ALAMEDA, Calif. — The crew of the Coast Guard Cutter Alder, along with the crews of the Terrell Horne and an HC-130 Hercules aircraft recently completed the first high-seas boardings and inspections, in the Eastern Pacific Ocean, under a newly adopted conservation and management measure to monitor and inspect fishing and supply vessel operations at-sea in the South Pacific Regional Fisheries Management Organization (SPRFMO) Convention Area.
The crew of the Alder performed many new operations that took them south of the equator, where they would participate in SPRFMO inspections, conducting boardings and overflights within the SPRFMO Convention Area on the high seas off the coast of Peru. For years, the Coast Guard has executed counter-illegal, unreported, and unregulated (IUU) fishing operations and participated in high seas boarding and inspections (HSBI) around the globe. This operation was significant as it was timed to implement newly adopted rules in the SPRFMO Convention Area, which comprises nearly a quarter of the Earth’s high seas. The SPRFMO Commission consists of 17 members from Asia, Europe, the Americas, and Oceania, as well as two cooperating non-contracting parties.
The Alder crew also conducted counter narcotics operations, trained two crew members for aerial drone missions launched from the cutter, and sailed with four small boats attached to maintain maximum operational capability during the patrol. The crew also hosted numerous high- level officials while in Paita and Lima, Peru.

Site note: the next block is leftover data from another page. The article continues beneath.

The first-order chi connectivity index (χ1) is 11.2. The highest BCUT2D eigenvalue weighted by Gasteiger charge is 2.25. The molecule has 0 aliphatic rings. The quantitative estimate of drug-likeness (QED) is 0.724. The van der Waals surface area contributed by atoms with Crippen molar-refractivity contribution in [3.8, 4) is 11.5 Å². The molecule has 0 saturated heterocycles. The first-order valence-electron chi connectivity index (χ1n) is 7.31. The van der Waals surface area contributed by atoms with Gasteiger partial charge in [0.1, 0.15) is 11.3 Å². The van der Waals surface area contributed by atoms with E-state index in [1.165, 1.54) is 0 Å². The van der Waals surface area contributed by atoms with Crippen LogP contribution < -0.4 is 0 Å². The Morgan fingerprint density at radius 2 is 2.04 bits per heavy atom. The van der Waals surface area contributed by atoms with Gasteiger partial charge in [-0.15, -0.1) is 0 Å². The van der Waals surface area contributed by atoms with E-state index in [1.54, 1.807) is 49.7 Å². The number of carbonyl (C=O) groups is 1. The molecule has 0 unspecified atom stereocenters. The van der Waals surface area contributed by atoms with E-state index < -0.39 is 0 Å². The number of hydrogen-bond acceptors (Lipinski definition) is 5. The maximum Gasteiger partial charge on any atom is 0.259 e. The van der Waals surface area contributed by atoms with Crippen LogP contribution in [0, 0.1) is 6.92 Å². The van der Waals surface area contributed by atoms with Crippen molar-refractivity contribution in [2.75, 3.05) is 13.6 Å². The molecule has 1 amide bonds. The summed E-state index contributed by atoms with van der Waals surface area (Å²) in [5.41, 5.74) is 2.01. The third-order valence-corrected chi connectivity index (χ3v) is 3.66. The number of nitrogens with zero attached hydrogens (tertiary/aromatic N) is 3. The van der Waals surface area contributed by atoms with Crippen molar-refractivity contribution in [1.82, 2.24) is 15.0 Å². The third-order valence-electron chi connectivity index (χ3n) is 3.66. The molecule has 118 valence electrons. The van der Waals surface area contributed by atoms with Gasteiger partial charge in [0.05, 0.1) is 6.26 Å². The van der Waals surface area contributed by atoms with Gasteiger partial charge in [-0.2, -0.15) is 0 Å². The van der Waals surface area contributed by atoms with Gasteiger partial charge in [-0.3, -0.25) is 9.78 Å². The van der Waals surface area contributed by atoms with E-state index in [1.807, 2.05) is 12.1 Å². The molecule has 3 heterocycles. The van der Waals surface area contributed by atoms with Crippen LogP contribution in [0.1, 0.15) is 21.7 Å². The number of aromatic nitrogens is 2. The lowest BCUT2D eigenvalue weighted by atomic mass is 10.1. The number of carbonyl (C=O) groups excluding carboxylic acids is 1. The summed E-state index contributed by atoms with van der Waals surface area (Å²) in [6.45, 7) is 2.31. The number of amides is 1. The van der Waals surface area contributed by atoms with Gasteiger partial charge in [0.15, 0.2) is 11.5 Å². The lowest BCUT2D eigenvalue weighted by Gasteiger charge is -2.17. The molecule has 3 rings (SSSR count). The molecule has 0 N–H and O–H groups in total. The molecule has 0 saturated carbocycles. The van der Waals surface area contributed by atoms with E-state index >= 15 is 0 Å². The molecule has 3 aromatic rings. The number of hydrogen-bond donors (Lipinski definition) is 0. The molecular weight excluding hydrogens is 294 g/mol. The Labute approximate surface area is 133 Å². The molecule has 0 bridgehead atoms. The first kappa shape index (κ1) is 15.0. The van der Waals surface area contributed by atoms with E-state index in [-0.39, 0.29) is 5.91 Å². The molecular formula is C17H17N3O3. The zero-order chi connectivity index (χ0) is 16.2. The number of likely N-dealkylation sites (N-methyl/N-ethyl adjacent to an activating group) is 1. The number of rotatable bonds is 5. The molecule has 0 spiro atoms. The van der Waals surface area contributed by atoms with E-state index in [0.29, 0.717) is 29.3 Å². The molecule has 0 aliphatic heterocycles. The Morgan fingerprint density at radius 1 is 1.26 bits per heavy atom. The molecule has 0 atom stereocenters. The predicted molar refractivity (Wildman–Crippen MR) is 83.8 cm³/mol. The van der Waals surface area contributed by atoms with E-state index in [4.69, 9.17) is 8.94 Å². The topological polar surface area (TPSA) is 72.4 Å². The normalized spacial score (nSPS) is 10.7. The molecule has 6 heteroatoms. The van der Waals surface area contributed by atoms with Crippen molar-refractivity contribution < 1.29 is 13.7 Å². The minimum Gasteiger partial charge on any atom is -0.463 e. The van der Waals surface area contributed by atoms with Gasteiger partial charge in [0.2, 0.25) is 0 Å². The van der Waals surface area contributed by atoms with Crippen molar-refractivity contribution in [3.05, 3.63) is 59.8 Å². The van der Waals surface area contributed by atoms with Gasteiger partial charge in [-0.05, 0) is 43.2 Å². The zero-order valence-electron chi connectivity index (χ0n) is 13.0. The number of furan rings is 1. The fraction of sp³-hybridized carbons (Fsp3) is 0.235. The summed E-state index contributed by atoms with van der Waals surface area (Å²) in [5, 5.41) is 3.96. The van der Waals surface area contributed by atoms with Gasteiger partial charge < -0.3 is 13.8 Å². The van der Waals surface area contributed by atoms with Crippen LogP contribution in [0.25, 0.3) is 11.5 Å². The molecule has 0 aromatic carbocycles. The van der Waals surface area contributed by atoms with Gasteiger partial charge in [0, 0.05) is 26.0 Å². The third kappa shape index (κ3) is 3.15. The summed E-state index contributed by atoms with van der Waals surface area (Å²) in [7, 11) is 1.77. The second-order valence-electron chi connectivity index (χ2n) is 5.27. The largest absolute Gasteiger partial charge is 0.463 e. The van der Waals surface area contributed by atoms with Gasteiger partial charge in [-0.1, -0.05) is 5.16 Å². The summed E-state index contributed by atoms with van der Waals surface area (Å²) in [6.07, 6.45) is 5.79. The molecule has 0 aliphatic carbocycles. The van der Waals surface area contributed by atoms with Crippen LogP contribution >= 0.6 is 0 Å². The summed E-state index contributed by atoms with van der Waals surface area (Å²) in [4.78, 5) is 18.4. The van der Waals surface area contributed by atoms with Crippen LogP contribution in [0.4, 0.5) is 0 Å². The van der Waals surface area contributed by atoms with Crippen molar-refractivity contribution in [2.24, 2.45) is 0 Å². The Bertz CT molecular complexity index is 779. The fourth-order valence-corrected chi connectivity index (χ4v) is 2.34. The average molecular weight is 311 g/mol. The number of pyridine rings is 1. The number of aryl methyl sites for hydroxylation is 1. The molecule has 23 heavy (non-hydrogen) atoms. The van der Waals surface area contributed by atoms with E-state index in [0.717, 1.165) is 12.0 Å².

The Alder crew participated in GALAPEX 2023, a recurring joint and multinational exercise hosted by Ecuador and executed in the vicinity of the Galapagos Islands. The crew conducted communications exercises, practiced counter-narcotics boarding scenarios, and hosted observers from Peru, Ecuador, and Brazil. GALAPEX culminated with full-scale exercises focused on a coordinated multinational response to counter IUU fishing. At the conclusion of the exercise, the Coast Guard patrolled south to focus on high seas boarding inspections off the coast of Peru.
IUU fishing has replaced piracy as the leading global maritime security threat. Areas out on the high seas, beyond any country’s exclusive economic zone, can be exploited by fishers engaged in IUU fishing, as they fish beyond the reach of most law enforcement entities. The Coast Guard’s actions provide inspection presence on the high seas among a distant water fishing fleet made up of more than 400 fishing and transshipment vessels. Much of the fishing in the Eastern Pacific is accomplished by these distant water fishing vessels, some which remain at sea for years at a time, and many of which are supported by supply vessels. The Coast Guard’s recent operation directly supported Central and South American partners and their desire to monitor and expand maritime domain awareness of fishing activity near their exclusive economic zones.
“Unprecedented missions like this give cutter crews purpose and meaning,” said Lt. Cmdr. Paul Ledbetter, commanding officer U.S. Coast Guard Cutter Alder. “They help the Coast Guard’s retention, and they give our sailors stories that they will carry with them forever. Suffice to say, our crew understood the importance of what we were doing, and we are proud of what we accomplished.”